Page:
Local historical society meets at KMAH

February 28, 2018


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Orderly Conduct

October 02, 2017

     HOPE, Ark.—About ten years after the Summer of Love (, tolerance for such nonsense remained rare in Arkansas.  It was a sun shiny day when John Simmons entered the Post Office sporting his "disgusting afro" haircut.  He would soon regret his less-than-chivalrous act of not holding the door open for a city police officer since the back of John's t-shirt featured a "cartoon voice balloon" with a single word - Bullshit.  Such profanity was not tolerated back then, and because a Post Office is by definition on federal ground, the officer left the building and waited for John to re-enter his jurisdiction - the street.  As soon as John exited federal land, the officer promptly drove his car from across the street, and said "Hold it there buddy!"  John was arrested for disorderly conduct.  It was July 4, 1977 in the college town of Fayetteville, Arkansas.  The officer took John's driver's license and said:  "Do you know where the police department is?"  John said yes, to which the officer replied:  "Well that's where this driver's license will be.  Come follow me."  John followed.  The officer asked the City Attorney what the charge should be.  All they could come up with was disorderly conduct.  John related:  "The cops took my shirt and it was covered in puppy hair.  I took it off and there was a flurry of dog hair." Ultimately they released John with a see-you-in-court salutation.  John says "I had to go back to my house to get another shirt so I could go back to work.  It pissed me off because my boss asked why I was late and I told him about it.  Then he got pissed.  He thought it was my fault for wearing the shirt in the first place.  "You gonna wear that to work?" he said.  I already had several times."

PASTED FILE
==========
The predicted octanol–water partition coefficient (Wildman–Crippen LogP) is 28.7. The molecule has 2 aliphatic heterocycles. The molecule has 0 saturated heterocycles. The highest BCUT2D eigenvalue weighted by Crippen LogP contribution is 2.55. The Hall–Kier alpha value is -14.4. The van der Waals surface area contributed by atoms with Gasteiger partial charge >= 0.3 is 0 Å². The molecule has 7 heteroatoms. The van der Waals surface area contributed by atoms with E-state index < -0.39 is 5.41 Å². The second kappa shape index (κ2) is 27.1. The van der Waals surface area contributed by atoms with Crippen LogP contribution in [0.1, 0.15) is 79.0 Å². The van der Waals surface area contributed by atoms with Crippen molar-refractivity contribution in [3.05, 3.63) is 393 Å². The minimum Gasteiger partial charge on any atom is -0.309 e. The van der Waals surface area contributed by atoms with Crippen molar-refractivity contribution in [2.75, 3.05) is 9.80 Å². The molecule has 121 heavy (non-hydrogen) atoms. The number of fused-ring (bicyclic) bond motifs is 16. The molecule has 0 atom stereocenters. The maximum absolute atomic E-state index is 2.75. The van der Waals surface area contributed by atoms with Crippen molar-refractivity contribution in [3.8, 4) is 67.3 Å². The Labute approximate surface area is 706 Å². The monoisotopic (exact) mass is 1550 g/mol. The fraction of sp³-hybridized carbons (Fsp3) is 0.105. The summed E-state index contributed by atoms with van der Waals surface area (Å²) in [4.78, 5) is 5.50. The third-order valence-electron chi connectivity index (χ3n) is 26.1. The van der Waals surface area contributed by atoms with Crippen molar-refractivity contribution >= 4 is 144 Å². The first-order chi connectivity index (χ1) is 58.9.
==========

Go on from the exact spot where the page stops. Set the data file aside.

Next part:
After calling his father (an attorney) to relate his predicament, John called his friend, John Fricks, at the Klipsch factory in Hope.  Soon Bob Moers, president of Klipsch & Associates, returned his call.  Bob engaged local Hope attorney Al Graves, and wrote to John's local attorney, Sid Davis, authorizing him to represent John, with K&A footing the bill. Bob's letter said "It is my personal desire to stop this vigilante attitude regarding such matters and, as such am interested in the long term effects as well as helping John in this case."  Under separate cover Bob sent Sid a couple of Bullshit t-shirts, one to give to John.  Apparently Sid gave that one to his wife!  John eventually received his original shirt back from the police and over the years, wore it to death.  Little did he know that 40 years later it would amount to anything!   John had a law student friend in Tulsa that cited a case in California where a guy was charged with disorderly conduct for entering a federal court room in a jacket that read "F**k the Draft".  John gave the information to Mr. Davis as well as Bob Moers as a precedent.  Ultimately the charges were dropped, and John signed a "Release of all Claims" form on August 9, 1977.  This precluded any false arrest claims, and John said "I didn't see any need to be vindictive.  It was kind of ridiculous to begin with."

Ginger Shiras of the Arkansas Gazette in Little Rock covered the story and issued it on the AP.  Someone at K&A called her and she did a telephone interview with John.  It was also written up in Playboy Magazine, shortly thereafter.  [I'd like to have that issue even without the photography!] For a long time, John was greeted with an enthusiastic "bullshit" whenever he walked into any of the Dickson Street bars in Fayetteville.